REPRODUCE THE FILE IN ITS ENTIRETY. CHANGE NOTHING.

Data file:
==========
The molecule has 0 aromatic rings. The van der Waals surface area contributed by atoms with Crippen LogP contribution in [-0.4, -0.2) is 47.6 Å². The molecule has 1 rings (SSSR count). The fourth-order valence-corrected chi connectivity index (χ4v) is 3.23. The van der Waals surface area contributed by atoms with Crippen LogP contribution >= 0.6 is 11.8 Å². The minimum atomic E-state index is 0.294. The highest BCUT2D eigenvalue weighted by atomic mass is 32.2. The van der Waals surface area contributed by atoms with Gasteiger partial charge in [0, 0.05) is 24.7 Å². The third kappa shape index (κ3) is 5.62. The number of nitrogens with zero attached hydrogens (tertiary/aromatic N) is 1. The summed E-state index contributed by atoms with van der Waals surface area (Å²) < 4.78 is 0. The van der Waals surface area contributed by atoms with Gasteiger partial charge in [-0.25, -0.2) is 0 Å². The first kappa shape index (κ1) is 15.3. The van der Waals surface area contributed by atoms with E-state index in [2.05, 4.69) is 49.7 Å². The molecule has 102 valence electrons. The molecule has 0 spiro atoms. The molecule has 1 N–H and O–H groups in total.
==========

The molecule has 0 aromatic rings. The van der Waals surface area contributed by atoms with Crippen LogP contribution in [-0.4, -0.2) is 47.6 Å². The molecule has 1 rings (SSSR count). The fourth-order valence-corrected chi connectivity index (χ4v) is 3.23. The van der Waals surface area contributed by atoms with Crippen LogP contribution >= 0.6 is 11.8 Å². The minimum atomic E-state index is 0.294. The highest BCUT2D eigenvalue weighted by atomic mass is 32.2. The van der Waals surface area contributed by atoms with Gasteiger partial charge in [0, 0.05) is 24.7 Å². The third kappa shape index (κ3) is 5.62. The number of nitrogens with zero attached hydrogens (tertiary/aromatic N) is 1. The summed E-state index contributed by atoms with van der Waals surface area (Å²) < 4.78 is 0. The van der Waals surface area contributed by atoms with Gasteiger partial charge in [-0.25, -0.2) is 0 Å². The first kappa shape index (κ1) is 15.3. The van der Waals surface area contributed by atoms with E-state index in [2.05, 4.69) is 49.7 Å². The molecule has 102 valence electrons. The molecule has 0 spiro atoms. The molecule has 1 N–H and O–H groups in total.